A writer-director known for becoming obsessed with his own stories, Jacob Falk stumbles upon photographs of prisoners of war being tortured by Danish soldiers. Suspecting a political ... See full summary »
Bruno loves his wife Maxine. But something is wrong. Their love is not what it once was, and Maxine has found someone else. That changes everything. And it changes Bruno. But there is ... See full summary »
Nikolaj Lie Kaas
Actor Nicolas Bro reigns supreme in the role of Nicolas Bro # a man intent on making a film about himself. After his director friend Christoffer Boe lends him a camera, his selfmonitoring is so hair-raisingly private that it becomes impossible to separate fact from fiction.
Lene Maria Christensen,
Karen Margrethe Bjerre
Life in the suburbs as a father of two has worn down Jonas. When a victim of a car crash mistakes him for her boyfriend Sebastian, things take a very dramatic turn as the line between truth and deception is erased.
Anders W. Berthelsen,
Nikolaj Lie Kaas
When the humiliation and grief of his eldest son's shooting rampage and subsequent suicide threatens to pull him under, a brokenhearted father (Rasmus Lyberth) leaves his family and ... See full summary »
51-year-old Herbert Strehlow, a furniture restorer, falls in love with 21-year-old Lea, who has not spoken a word since childhood when her father killed her mother. She bears a striking ... See full summary »
When tragedy touches our lives, it is difficult to remain motivated. Seventy-year-old Mati is a passionate books reader who shares his free time with his sweet wife. When his wife passes, ... See full summary »
The Danish film, "Allegro," is that rare science fiction film that uses only the barest minimum of special effects to tell its story (a slight wrinkle in the picture is about as high tech as the filmmakers are willing to go). Instead, the fantasy and surrealism play out almost exclusively in that far more intriguing venue known as the Theater of the Mind.
Zetterstrom (well played by Ulrich Thomsen, who appeared in the excellent "Brothers" a few years back) is a concert pianist who has never been able to find true happiness in his life, even after he's met and formed a relationship with Andrea (Helena Christensen), the supposed woman of his dreams. Zetterstrom may be a brilliant musician, but he suffers from an innate distrust of other people, including those who are nearest and dearest to him. When Andrea decides to up and leave him virtually without warning, Zetterstrom imposes a form of amnesia on himself that effectively wipes out all memory of his life prior to her departure. At the same time - and this is where things really get strange - the section of Copenhagen where he was born and raised undergoes a bizarre transformation, suddenly becoming cut off from the rest of the world by some inexplicable supernatural force. Though no one can physically enter this area - now officially re-named The Zone - Zetterstrom is determined to force his way in, when, after ten years of not being able to recall his past, he begins to suspect that his memories may actually be residing in that mysterious place.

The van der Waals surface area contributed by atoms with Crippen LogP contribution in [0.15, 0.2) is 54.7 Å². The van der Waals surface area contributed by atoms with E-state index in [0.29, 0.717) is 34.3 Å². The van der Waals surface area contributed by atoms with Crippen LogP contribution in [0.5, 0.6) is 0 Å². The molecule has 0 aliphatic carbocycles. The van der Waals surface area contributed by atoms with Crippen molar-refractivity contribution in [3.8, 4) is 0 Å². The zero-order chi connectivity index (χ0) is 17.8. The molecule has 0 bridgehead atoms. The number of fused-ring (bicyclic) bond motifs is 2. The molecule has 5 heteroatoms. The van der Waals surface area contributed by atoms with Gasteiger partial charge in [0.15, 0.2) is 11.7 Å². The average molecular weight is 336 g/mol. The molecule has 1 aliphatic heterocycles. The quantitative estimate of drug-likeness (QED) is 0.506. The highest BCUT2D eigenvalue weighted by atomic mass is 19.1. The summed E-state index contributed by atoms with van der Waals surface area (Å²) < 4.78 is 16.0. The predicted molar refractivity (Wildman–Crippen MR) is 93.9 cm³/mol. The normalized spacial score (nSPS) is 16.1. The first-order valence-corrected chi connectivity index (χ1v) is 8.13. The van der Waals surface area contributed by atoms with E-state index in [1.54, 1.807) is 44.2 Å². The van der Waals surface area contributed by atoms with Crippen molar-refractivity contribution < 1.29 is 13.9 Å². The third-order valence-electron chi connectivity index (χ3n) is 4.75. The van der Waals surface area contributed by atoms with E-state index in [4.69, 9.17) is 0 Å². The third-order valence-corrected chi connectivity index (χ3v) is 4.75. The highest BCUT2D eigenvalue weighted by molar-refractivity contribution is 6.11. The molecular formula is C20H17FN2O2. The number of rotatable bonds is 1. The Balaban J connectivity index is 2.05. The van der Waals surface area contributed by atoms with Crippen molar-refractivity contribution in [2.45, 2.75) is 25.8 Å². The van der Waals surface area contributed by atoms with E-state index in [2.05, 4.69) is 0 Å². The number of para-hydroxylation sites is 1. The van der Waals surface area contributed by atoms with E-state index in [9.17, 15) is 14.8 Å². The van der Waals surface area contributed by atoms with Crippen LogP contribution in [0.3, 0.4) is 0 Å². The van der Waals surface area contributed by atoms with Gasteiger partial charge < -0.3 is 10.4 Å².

Needless to say, this is not your average science fiction movie, nor is it your average tale of lost love. But by combining these two usually distinct genres into a single story, director and co-writer (with Mikael Wulff) Christopher Boe has come up with a work that is both thought-provoking and haunting in its otherworldly strangeness. Zetterstrom wanders through the maze of this "pseudo" city like one in a trance or a dream, searching for clues to his forgotten past and trying to figure out the identity of the strange woman (Andrea) who flits in and out of the shadows of his imagination.
The message of this strange little parable seems to be that even the most tragic events of our lives make up a crucial part of who we are - and that any effort to dull the pain of those events by tucking them away in a corner far out of reach of our memory only winds up diminishing us as a person in the end. Zetterstrom learns that lesson the hard way, but at least he does learn it. It reflects well on the filmmakers that they've presented their case in as uniquely fanciful and absorbing a way as they have in "Allegro."
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